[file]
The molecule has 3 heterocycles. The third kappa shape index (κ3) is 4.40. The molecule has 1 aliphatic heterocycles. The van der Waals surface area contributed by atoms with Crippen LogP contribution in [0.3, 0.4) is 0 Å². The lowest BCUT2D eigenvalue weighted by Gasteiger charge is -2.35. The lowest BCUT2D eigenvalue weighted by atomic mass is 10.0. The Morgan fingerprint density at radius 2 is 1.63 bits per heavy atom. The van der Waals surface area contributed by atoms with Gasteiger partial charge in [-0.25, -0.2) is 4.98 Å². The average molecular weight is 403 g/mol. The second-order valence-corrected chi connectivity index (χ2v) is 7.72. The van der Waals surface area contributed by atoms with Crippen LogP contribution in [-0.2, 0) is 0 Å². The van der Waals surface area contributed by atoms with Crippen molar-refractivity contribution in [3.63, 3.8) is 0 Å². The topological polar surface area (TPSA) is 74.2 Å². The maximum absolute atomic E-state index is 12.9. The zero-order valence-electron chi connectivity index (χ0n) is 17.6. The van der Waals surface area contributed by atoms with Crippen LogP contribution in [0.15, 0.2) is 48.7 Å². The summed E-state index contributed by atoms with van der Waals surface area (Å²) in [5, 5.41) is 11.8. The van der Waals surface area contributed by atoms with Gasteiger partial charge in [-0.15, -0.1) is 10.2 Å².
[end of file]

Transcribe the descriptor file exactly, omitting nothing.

The molecule has 3 heterocycles. The third kappa shape index (κ3) is 4.40. The molecule has 1 aliphatic heterocycles. The van der Waals surface area contributed by atoms with Crippen LogP contribution in [0.3, 0.4) is 0 Å². The lowest BCUT2D eigenvalue weighted by Gasteiger charge is -2.35. The lowest BCUT2D eigenvalue weighted by atomic mass is 10.0. The Morgan fingerprint density at radius 2 is 1.63 bits per heavy atom. The van der Waals surface area contributed by atoms with Gasteiger partial charge in [-0.25, -0.2) is 4.98 Å². The average molecular weight is 403 g/mol. The second-order valence-corrected chi connectivity index (χ2v) is 7.72. The van der Waals surface area contributed by atoms with Crippen LogP contribution in [-0.2, 0) is 0 Å². The van der Waals surface area contributed by atoms with Crippen molar-refractivity contribution in [3.63, 3.8) is 0 Å². The topological polar surface area (TPSA) is 74.2 Å². The maximum absolute atomic E-state index is 12.9. The zero-order valence-electron chi connectivity index (χ0n) is 17.6. The van der Waals surface area contributed by atoms with Crippen LogP contribution in [0.15, 0.2) is 48.7 Å². The summed E-state index contributed by atoms with van der Waals surface area (Å²) in [5, 5.41) is 11.8. The van der Waals surface area contributed by atoms with Gasteiger partial charge in [-0.15, -0.1) is 10.2 Å².